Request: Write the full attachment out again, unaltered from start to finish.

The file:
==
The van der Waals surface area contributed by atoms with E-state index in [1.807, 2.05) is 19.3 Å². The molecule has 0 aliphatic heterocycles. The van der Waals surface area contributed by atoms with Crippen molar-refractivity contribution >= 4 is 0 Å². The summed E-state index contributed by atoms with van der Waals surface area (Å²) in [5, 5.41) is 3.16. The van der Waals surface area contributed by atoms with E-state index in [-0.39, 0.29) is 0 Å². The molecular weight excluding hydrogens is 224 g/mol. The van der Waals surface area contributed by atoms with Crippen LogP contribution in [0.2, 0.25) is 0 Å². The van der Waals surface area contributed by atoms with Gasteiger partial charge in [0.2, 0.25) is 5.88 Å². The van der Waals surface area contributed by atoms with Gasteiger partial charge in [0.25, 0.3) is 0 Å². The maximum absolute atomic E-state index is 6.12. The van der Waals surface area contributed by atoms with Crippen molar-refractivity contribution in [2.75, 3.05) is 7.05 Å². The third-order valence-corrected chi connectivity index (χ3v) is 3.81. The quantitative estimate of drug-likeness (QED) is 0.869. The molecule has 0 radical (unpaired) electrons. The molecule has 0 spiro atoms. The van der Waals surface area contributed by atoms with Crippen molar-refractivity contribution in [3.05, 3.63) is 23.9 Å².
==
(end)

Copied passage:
The van der Waals surface area contributed by atoms with E-state index in [1.807, 2.05) is 19.3 Å². The molecule has 0 aliphatic heterocycles. The van der Waals surface area contributed by atoms with Crippen molar-refractivity contribution >= 4 is 0 Å². The summed E-state index contributed by atoms with van der Waals surface area (Å²) in [5, 5.41) is 3.16. The van der Waals surface area contributed by atoms with E-state index in [-0.39, 0.29) is 0 Å². The molecular weight excluding hydrogens is 224 g/mol. The van der Waals surface area contributed by atoms with Crippen LogP contribution in [0.2, 0.25) is 0 Å². The van der Waals surface area contributed by atoms with Gasteiger partial charge in [0.2, 0.25) is 5.88 Å². The van der Waals surface area contributed by atoms with Gasteiger partial charge in [0.25, 0.3) is 0 Å². The maximum absolute atomic E-state index is 6.12. The van der Waals surface area contributed by atoms with Crippen molar-refractivity contribution in [2.75, 3.05) is 7.05 Å². The third-order valence-corrected chi connectivity index (χ3v) is 3.81. The quantitative estimate of drug-likeness (QED) is 0.869. The molecule has 0 radical (unpaired) electrons. The molecule has 0 spiro atoms. The van der Waals surface area contributed by atoms with Crippen molar-refractivity contribution in [3.05, 3.63) is 23.9 Å².